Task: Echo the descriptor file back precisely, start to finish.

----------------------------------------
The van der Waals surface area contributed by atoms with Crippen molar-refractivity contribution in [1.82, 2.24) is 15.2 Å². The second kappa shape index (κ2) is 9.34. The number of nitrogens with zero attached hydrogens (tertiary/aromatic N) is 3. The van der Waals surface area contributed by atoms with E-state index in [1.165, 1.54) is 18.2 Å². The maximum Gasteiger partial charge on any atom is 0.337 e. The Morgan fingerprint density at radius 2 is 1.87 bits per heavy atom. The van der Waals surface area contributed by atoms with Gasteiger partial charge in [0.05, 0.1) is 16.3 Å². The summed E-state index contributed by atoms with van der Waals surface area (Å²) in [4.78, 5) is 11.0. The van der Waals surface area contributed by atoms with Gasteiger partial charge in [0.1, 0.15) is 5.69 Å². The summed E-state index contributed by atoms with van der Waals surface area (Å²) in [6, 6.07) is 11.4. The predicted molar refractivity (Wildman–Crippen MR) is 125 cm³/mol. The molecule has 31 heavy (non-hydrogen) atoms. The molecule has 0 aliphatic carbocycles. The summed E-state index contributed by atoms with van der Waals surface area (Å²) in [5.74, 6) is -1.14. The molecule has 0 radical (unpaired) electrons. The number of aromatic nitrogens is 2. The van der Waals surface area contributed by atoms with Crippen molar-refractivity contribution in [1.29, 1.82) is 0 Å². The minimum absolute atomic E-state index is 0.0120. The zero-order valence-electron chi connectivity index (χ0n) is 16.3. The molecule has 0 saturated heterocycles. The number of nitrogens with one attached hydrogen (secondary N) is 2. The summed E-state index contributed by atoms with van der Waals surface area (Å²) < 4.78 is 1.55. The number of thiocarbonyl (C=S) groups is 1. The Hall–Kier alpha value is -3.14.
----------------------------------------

The van der Waals surface area contributed by atoms with Crippen molar-refractivity contribution in [1.82, 2.24) is 15.2 Å². The second kappa shape index (κ2) is 9.34. The number of nitrogens with zero attached hydrogens (tertiary/aromatic N) is 3. The van der Waals surface area contributed by atoms with E-state index in [1.165, 1.54) is 18.2 Å². The maximum Gasteiger partial charge on any atom is 0.337 e. The Morgan fingerprint density at radius 2 is 1.87 bits per heavy atom. The van der Waals surface area contributed by atoms with Gasteiger partial charge in [0.05, 0.1) is 16.3 Å². The summed E-state index contributed by atoms with van der Waals surface area (Å²) in [4.78, 5) is 11.0. The van der Waals surface area contributed by atoms with Gasteiger partial charge in [0.1, 0.15) is 5.69 Å². The summed E-state index contributed by atoms with van der Waals surface area (Å²) in [6, 6.07) is 11.4. The predicted molar refractivity (Wildman–Crippen MR) is 125 cm³/mol. The molecule has 31 heavy (non-hydrogen) atoms. The molecule has 0 aliphatic carbocycles. The summed E-state index contributed by atoms with van der Waals surface area (Å²) in [5.74, 6) is -1.14. The molecule has 0 radical (unpaired) electrons. The number of aromatic nitrogens is 2. The van der Waals surface area contributed by atoms with Crippen molar-refractivity contribution in [1.29, 1.82) is 0 Å². The minimum absolute atomic E-state index is 0.0120. The zero-order valence-electron chi connectivity index (χ0n) is 16.3. The molecule has 0 saturated heterocycles. The number of nitrogens with one attached hydrogen (secondary N) is 2. The summed E-state index contributed by atoms with van der Waals surface area (Å²) < 4.78 is 1.55. The number of thiocarbonyl (C=S) groups is 1. The Hall–Kier alpha value is -3.14.